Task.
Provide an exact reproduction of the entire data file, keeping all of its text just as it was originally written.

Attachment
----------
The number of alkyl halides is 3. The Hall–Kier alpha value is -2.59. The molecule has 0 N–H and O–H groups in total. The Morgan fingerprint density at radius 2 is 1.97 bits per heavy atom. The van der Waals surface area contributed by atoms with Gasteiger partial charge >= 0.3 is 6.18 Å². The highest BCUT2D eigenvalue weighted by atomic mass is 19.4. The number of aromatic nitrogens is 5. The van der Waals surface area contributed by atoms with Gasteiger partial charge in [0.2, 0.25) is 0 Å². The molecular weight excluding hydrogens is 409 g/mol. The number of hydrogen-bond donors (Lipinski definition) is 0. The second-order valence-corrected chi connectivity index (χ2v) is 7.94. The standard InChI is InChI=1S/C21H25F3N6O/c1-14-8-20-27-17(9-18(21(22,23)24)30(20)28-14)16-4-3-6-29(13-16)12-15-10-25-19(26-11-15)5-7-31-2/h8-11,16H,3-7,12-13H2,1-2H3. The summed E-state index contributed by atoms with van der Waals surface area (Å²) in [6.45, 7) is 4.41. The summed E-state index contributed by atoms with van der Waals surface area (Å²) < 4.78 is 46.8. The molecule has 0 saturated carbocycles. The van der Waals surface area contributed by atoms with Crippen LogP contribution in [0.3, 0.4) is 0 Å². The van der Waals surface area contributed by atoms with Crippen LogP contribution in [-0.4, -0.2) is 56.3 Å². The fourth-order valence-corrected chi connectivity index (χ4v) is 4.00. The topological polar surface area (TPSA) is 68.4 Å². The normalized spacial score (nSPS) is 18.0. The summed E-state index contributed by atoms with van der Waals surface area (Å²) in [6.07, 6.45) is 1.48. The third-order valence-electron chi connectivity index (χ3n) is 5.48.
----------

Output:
The number of alkyl halides is 3. The Hall–Kier alpha value is -2.59. The molecule has 0 N–H and O–H groups in total. The Morgan fingerprint density at radius 2 is 1.97 bits per heavy atom. The van der Waals surface area contributed by atoms with Gasteiger partial charge >= 0.3 is 6.18 Å². The highest BCUT2D eigenvalue weighted by atomic mass is 19.4. The number of aromatic nitrogens is 5. The van der Waals surface area contributed by atoms with Gasteiger partial charge in [0.2, 0.25) is 0 Å². The molecular weight excluding hydrogens is 409 g/mol. The number of hydrogen-bond donors (Lipinski definition) is 0. The second-order valence-corrected chi connectivity index (χ2v) is 7.94. The standard InChI is InChI=1S/C21H25F3N6O/c1-14-8-20-27-17(9-18(21(22,23)24)30(20)28-14)16-4-3-6-29(13-16)12-15-10-25-19(26-11-15)5-7-31-2/h8-11,16H,3-7,12-13H2,1-2H3. The summed E-state index contributed by atoms with van der Waals surface area (Å²) in [6.45, 7) is 4.41. The summed E-state index contributed by atoms with van der Waals surface area (Å²) < 4.78 is 46.8. The molecule has 0 saturated carbocycles. The van der Waals surface area contributed by atoms with Crippen LogP contribution in [0.3, 0.4) is 0 Å². The van der Waals surface area contributed by atoms with Crippen LogP contribution in [-0.4, -0.2) is 56.3 Å². The fourth-order valence-corrected chi connectivity index (χ4v) is 4.00. The topological polar surface area (TPSA) is 68.4 Å². The normalized spacial score (nSPS) is 18.0. The summed E-state index contributed by atoms with van der Waals surface area (Å²) in [6.07, 6.45) is 1.48. The third-order valence-electron chi connectivity index (χ3n) is 5.48.